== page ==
The European Academies’ Science Advisory Council (EASAC; Halle, Germany) recently released a publication that updates a previous 2013 EASAC report with new data showing that extreme weather events have become more frequent during the past 36 years. The new findings — which confirm the conclusions in the original report and extend the previous analysis — reveal a significant uptick in floods and other hydrological events compared even with 5 years ago.
According to the publication, Extreme weather events in Europe: Preparing for climate change adaptation: an update on EASAC’s 2013 study, the number of floods and other hydrological events globally have quadrupled since 1980 and have doubled since 2004, while climatological events — such as extreme temperatures, droughts, and forest fires — have more than doubled since 1980. Moreover, meteorological events, such as storms, have doubled since 1980. These trends highlight the urgency of adaptation to climate change, the study recommends.
“Our academies conducted a detailed survey of extreme weather trends in the 2013 report to emphasize the importance of looking at future frequencies of extreme weather when planning infrastructure, health protection, and other key societal protections,” said professor Mike Norton, director of the environment programme at EASAC. “The 2013 review concluded there was statistical evidence to support the obvious anecdotal experience of so many people on extreme weather events — that the rate of events related to climate change was increasing. The update adds 4 years of additional data from the insurance industry, showing continued increases particularly in hydrological events,” Norton said.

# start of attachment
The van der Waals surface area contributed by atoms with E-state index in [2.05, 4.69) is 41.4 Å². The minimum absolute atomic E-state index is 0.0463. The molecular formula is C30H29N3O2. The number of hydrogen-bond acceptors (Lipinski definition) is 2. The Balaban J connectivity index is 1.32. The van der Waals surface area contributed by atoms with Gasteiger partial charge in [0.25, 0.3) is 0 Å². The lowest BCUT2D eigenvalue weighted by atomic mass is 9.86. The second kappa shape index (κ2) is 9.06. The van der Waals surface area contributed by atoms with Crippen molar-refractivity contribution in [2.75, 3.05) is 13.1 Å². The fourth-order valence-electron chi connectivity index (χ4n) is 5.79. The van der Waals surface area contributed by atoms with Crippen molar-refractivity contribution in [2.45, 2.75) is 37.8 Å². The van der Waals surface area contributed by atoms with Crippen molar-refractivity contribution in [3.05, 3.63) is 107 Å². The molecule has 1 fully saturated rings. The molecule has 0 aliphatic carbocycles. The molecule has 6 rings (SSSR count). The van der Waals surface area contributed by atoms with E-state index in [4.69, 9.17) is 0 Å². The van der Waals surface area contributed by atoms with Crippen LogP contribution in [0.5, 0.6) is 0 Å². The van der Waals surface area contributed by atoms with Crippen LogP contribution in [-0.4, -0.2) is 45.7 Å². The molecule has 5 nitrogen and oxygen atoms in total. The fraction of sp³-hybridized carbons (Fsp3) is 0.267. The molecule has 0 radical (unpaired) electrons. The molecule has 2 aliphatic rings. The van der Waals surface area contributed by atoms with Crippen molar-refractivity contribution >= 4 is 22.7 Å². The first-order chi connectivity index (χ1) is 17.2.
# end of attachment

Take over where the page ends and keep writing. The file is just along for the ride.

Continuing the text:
In the 2013 report, the EASAC makes a point that in a complex system such as Earth’s climate, extreme events tend to recur in an irregular mode and are difficult to predict. “We can see the effects of major events such as Hurricane Harvey, but we have to rely on statistics to see whether there is a trend,” Norton said.
The updated data suggests that continued inputs of energy and humidity into atmospheric systems — a natural consequence of warming — are likely to continue as the climate warms and as large quantities of greenhouse gases continue to be released, according to Norton. “Such changes are not just incremental and may involve climate system shifts.”
The significance of climate proofing
Based on the increase in frequency of extreme weather events, EASAC has called for stronger attention to climate change adaptation across the European Union and for leaders and policy-makers to improve the adaptability of Europe’s infrastructure and social systems to a changing climate.
“In Europe, the need to adapt is now widely factored into both national and local planning for infrastructure, housing, and response to heatwaves,” Norton said.
Anecdotal evidence exists that climate proofing is effective. “For instance, mortalities from the more recent heatwaves have been much less than in 2003 due to more effective response to protecting vulnerable groups,” Norton said. And, despite increased hydrological events, river flood losses in Europe show a near-static trend, which “may reflect the effectiveness of better flood protection measures,” he said.
— Jeff Gunderson